“Consulting is dead.”

The headline screamed from the top of the front page of The Wall Street Journal last week.

A print version of Clickbait was clearly an ad — black text over a bright yellow-saturated page — but it got me thinking and made me want to read the rest of the page. And when I did, I came away with two thoughts.

First, the consulting firm Embark, which did the ad and a related campaign, knows how to get their innovative marketing to create conversations.

And second, consulting is far from dead for content entrepreneurs. In fact, The Tilt research finds it’s the most frequently used and most profitable revenue stream. Forty-nine percent of those surveyed sell consulting services, followed by books for 37% of the entrepreneurs.

Let me explain.

Innovative marketing: The consulting-is-dead campaign comes from Embark (and its creative agency, Angry Gods). The message? The big consulting firms’ traditional rise-and-grind culture no longer aligns with the values of the workforce. Forward-thinking firms, like Embark, are changing the model to put happiness first. “Happy is good for business, and people do their best work when they’re happy,” says CEO Clancy Fossum. 

That’s a differentiator for Embark as a consulting firm. But the campaign is the real differentiator. The front-page ad led readers to a full-page ad inside the April 23 edition detailing the message.

Now, Embark is sending that edition in physical coffin-shape boxes to CFOs around the United States – their target audience. The campaign culminates with a “funeral procession” with a hearse adorned with floral arrangements spelling “RIP Consulting” will go through New York. And no campaign, no matter how disruptive, would be “complete” without a social media takeover in partnership with industry influencers.

Now, you don’t have the budget for a campaign requiring ads in The Wall Street Journal. But you do have a creative mind. What unexpected event or thing could you do to attract your target audience or the media outlets they consume? 

Consulting as a service: Of course, Embark’s campaign is tongue-in-cheek. Management consulting is a $1 trillion industry. But how can it work in your content business?

As an expert creator, you’re growing a business based on specialized knowledge or passion. For your consulting revenue stream, think about what you know – and how you can help others benefit from that knowledge. You may teach them a skill or strategy, but more likely, you’ll advise them on how or why to do something. 

For example, an entrepreneur with a content tilt about social media could teach consulting clients how to use social media. Still, they’re more likely to create a social media marketing strategy for the client and advise them on how to use it.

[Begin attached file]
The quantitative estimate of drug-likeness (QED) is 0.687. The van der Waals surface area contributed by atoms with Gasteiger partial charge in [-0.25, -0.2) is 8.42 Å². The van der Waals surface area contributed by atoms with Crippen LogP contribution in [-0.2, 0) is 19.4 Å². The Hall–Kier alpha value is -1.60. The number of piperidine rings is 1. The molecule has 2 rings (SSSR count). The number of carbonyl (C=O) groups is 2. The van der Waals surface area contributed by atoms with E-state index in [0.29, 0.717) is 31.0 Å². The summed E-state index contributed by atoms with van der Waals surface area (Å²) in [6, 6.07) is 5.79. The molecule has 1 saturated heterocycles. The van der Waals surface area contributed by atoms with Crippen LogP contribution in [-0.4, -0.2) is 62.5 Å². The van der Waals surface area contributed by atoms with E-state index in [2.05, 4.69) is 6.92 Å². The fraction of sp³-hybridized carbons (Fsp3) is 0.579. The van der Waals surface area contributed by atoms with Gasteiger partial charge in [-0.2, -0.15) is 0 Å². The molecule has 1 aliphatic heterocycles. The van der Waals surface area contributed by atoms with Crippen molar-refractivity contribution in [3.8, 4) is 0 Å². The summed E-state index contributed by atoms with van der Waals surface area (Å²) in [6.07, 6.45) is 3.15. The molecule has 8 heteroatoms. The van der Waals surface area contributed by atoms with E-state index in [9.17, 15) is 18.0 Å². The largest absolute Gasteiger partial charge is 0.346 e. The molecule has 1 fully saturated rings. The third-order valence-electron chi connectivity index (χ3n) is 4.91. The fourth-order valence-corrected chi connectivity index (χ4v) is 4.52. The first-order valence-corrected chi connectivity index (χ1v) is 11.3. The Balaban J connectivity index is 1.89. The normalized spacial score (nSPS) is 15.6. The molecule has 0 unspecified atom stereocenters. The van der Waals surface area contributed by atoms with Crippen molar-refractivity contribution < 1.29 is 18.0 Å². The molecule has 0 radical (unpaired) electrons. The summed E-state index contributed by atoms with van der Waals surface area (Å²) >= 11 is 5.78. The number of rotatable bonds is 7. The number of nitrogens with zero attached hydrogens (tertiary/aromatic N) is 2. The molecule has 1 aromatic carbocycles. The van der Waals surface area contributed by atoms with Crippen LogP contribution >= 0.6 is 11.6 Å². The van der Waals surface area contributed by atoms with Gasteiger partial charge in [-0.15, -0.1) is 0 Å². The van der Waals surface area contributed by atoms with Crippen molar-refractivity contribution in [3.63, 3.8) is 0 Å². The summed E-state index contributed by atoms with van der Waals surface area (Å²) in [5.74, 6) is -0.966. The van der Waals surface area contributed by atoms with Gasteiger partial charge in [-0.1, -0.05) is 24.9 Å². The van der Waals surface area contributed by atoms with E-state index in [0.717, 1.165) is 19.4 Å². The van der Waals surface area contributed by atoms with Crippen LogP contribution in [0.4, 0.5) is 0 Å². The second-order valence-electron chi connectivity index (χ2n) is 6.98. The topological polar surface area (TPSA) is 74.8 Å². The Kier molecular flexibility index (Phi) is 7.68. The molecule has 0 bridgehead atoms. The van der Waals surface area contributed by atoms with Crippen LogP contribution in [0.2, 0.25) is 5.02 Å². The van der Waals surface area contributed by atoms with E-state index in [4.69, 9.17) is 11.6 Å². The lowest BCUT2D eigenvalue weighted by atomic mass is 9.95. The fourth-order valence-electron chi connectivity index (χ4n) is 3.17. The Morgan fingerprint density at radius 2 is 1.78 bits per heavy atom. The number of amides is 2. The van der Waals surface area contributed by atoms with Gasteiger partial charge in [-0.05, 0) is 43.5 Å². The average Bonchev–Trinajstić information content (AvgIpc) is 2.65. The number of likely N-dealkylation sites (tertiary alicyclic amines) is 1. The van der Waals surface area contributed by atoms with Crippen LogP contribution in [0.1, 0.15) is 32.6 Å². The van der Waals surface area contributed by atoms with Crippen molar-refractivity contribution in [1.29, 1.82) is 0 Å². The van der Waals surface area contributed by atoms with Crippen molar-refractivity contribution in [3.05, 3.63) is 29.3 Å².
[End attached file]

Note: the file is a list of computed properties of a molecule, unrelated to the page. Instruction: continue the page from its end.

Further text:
Structure your fee: In designing the revenue stream, you must decide how to charge. You could pick one or several options. Just don’t offer too many choices publicly (i.e., on your website) so that your potential consulting clients get confused and move on.

In a retainer model, you gain from an ongoing relationship. Typically, the client pays a set fee for a predetermined number of hours in a month’s worth of consulting services. Additional hours require an additional preset fee. 

In a project model, you benefit from establishing fixed parameters for the work and the fee for that work. In this case, you and the client should agree on a detailed scope of work before you begin the initiative. Identify the end goal and the elements required to get there.

In an hourly model, you earn a set fee for every hour of service requested from the client. If you or the client are unsure of what services they need or how long they’ll need them, this model can be a good option. In this scenario, you also must closely track and detail the time you spend on your monthly invoices.

Operate the consultancy: Promote your consulting services on your website and other owned and marketing properties. You can post your fees publicly, but I don’t recommend it. It’s OK to explain your pricing models, but if you post the actual prices, you eliminate the opportunity for customization and a better understanding of how you can deliver what your clients need. 

If you find public pricing might weed out prospects who can’t afford your services, just include a starting point, such as “Monthly retainers start at $1K.” 

Get everything in writing. Though many say a contract protects you legally, it has an even more practical and common purpose – it establishes the expectations for you and your client. It should include a detailed scope of work, the responsibilities of each party, and the compensation terms. (If it’s a client with multiple people involved, ask them to designate your primary point of contact. Otherwise, you could end up in an indecisive and reply-all mess.)

Finally, though you should do it first, track your time. Even if you don’t charge by the hour, you need to know whether you’ve appropriately estimated your time when pricing retainer or project fees. I’ve mentioned it before, but I like the free Toggl tracker, but there are many options. At a minimum, track the overall hours. But if you want to take it a step further, track how long each element in the scope of work takes – the resulting report may be revelatory.

We all know the exclamation, “Consulting is dead,” is dead wrong. However, Embark’s campaign can be the right motivation for innovative marketing and a reminder that consulting is the most popular revenue stream for content entrepreneurs.

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About the author

Ann regularly combines words and strategy for B2B, B2C, and nonprofits, continuing to live up to her high school nickname, Editor Ann. An IABC Communicator of the Year and founder of G Force Communication, Ann coaches and trains professionals in all things content. Connect with her on LinkedIn and Twitter.